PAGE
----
Tzu Chi Silent Mentor Program Brings Life Through Body Donation

Healthy Community Program  |  January 14, 2019

With the passing of someone’s life, something good and positive can happen. That is true when it is related to body donation for medical purposes whereby the body can be a teacher. It is then not the end of a life but instead a new beginning whereby medical students can learn what is most important in becoming a good and humane medical doctor.

The Silent Mentor Body Donation training program through Tzu Chi University did not happen overnight. The program weaves professional medical training with humanistic appreciation and is conducted only in Taiwan.

Although Tzu Chi University began its willed body donation program in 1995, it did not come easy to a society that mystifies the human body so that many are unwilling to donate.

In February 1995, as the first willed body donation, Mrs. Hwei-Ming donated her body to the school. Mrs. Ming’s daughter said that her mother wanted her “useless body turned into something useful.”

Through the Silent Mentors, the medical students along with the school are able to create a comprehensive health care system whereby they, as future doctors, will make great contributions, according to Dharma Master Cheng Yen.

Turning the useless corpse into teaching material is a liberating experience from life and death as well as the wisdom of knowing how to teach selflessly.

Dharma Master Cheng Yen

When there was a lack of body donations, it had an effect on students and their motivation to learn as well as the faculty’s drive to teach.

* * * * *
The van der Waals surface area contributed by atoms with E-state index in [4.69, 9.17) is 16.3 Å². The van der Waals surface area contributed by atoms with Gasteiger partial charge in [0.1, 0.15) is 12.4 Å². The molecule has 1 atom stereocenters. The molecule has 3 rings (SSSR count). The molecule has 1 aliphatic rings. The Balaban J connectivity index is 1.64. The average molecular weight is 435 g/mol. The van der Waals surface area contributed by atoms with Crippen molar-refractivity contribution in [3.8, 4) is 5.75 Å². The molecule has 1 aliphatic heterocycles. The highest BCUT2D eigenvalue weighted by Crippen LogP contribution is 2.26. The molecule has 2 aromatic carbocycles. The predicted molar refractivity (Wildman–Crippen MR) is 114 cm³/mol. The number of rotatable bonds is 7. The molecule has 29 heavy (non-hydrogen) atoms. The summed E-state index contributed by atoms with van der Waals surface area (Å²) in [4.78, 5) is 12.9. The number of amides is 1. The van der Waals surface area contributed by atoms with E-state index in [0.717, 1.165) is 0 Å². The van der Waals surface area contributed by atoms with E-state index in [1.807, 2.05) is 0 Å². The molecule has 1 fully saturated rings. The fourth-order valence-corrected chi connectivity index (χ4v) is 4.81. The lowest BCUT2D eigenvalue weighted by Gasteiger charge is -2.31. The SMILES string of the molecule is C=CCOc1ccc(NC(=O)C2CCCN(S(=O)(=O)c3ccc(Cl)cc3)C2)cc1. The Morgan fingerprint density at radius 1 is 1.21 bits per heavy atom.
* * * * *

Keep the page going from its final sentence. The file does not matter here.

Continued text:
Master Cheng Yen had appealed to everyone that, “We do not own our lives, we only have the right to make use of them which rewrote the history of body donation.”

Over time, minds did change, so that by August 2008, the program was entrusted by more than 24,000 people. There have been 330 people who have accomplished their will with the oldest at 94 years and the youngest at 14. Additionally, 295 donations were transferred to other universities.

The utmost care is taken into before students begin classes. They visit with the families of the Silent Mentors, look at photos and hear stories from the families to learn about the donors’ lives. The school places mentors’ photos and biographies at the dissection tables, hallways and websites so that all may reflect on past memories.

Master Cheng Yen expects all who take part to understand the experience by being respectful and showing love in the selfless donation. The success of the doctors depends on their respect for the silent mentors and what they learn from them, oftentimes considered teachers. Families ask that the medical student learn from them.

Families give thanks to the medical students for fulfilling their relatives’ last wishes. While families meet with students at the dissection tables they become at ease and is a show of leading by personal example.

After being with the Silent Mentor for a semester, students regard the experience as if learning from a teacher. When the course comes to and end, students take great care with the bodies and prepare carefully for placement into a coffin before the cremation ceremony.

A gratitude ceremony includes students who dedicate last letters and a bouquet following guidance by masters of the Jin-Si Abode, university president, faculty, all the students, family members and Tzu Chi volunteers. Student offer sincere gratitude to the Silent Mentors whose bodies inspire others.

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